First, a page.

Priorities in Religious Education: A Model for the 1990s and Beyond

Priorities in Religious Education: A Model for the 1990s and Beyond

Priorities in Religious Education: A Model for the 1990s and Beyond

Priorities in Religious Education: A Model for the 1990s and Beyond

Synopsis

A collection of articles which look at the future development of religious education in the light of the 1988 Education Reform Act and at how religious education should now develop in schools. It contains practical guidance for meetings and workshops and questions to stimulate further discussion.

Excerpt

The potential role of religious education in the 1990s for all schools is as significant as ever. the Education Reform Act has ensured the survival of the subject in state schools and given fresh impetus for its development. Schools outside direct state control often have a specific concern for religious education, at least in theory; some wish to make it the central point of the curriculum. Moreover, for those schools where religion is marginalized there is increasing pressure today-through concern to eradicate racism and sexism, for example-to take more seriously matters concerned with values and beliefs which entail some attention to religion. For whether viewed from the perspective of a consciously pluralist society or approached from that of a concern for Christian heritage, the question of religion cannot be easily dismissed. It continues to exercise a fascination and power. This is even more apparent if seen on a global stage. Religious education therefore matters.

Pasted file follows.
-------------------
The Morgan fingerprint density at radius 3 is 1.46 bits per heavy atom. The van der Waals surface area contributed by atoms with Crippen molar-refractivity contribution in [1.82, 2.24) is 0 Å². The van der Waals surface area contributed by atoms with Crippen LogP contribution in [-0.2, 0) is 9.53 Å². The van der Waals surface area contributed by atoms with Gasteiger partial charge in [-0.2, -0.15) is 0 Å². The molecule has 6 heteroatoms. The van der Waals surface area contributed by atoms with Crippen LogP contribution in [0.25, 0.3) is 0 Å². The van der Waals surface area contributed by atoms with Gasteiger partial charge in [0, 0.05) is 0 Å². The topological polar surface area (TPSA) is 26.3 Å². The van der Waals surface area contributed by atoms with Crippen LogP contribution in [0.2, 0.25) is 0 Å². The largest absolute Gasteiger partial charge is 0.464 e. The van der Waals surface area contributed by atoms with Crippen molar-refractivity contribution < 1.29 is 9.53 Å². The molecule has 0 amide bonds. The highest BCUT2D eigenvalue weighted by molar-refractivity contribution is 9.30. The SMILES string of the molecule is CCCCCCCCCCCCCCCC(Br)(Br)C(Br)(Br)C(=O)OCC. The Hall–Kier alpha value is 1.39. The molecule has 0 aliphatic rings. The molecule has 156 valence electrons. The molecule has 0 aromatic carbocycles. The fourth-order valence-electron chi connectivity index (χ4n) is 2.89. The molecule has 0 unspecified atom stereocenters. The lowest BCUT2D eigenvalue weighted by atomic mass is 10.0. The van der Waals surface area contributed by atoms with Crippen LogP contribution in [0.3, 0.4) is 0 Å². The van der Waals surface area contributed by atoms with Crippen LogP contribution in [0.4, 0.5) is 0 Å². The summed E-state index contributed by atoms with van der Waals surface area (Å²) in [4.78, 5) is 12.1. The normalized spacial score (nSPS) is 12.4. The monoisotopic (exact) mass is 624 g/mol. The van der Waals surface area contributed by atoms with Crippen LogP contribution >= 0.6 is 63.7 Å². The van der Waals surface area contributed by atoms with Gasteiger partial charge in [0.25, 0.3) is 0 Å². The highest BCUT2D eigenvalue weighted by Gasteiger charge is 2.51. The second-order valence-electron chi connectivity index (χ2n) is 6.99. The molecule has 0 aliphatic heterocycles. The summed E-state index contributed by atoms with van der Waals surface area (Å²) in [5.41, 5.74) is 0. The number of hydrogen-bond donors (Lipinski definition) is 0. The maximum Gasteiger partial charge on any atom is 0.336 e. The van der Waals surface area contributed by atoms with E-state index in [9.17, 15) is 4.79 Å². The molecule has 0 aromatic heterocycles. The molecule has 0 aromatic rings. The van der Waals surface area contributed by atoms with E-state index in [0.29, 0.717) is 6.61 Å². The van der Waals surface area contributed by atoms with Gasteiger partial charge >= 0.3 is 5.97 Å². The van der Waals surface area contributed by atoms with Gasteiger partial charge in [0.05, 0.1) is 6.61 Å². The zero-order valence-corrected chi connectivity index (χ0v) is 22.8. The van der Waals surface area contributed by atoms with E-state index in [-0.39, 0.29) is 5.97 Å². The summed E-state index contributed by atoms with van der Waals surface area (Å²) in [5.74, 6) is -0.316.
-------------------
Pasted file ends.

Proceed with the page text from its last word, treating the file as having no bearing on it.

The educational aim of helping children and students to understand religion is easy to state, but exceedingly hard to achieve, because religion is an area of knowledge which bristles with difficulties: its complexity, controversial nature and emotive power can make it a minefield from which many consider it safest to keep well away.

The minimal time, resources, staffing and status which re normally receives make the question of what shall be done with and in it crucially important. the plea of the classroom teacher for practical help in deciding on priorities must be taken seriously. in most schools only a little can realistically be attempted. It is vital therefore that that little is chosen with care.

In this book leading experts share their thinking on what they see as the most significant way in which religious education should develop. the twelve priorities are summarized in an appendix to the book together with discussion questions and a diagram-materials which could be used for staff meetings or for a study day or conference; it could also prove useful for a governors' meeting, or for consideration by the local sacre.

One approach to this book for those particularly interested in practical help might be to turn first to the last chapter, followed by the rest of Part 3. the relevance of Parts 1 and 2 to the everyday realities of the teacher's role in re, whether in primary or secondary school, will then be clearly appreciated.

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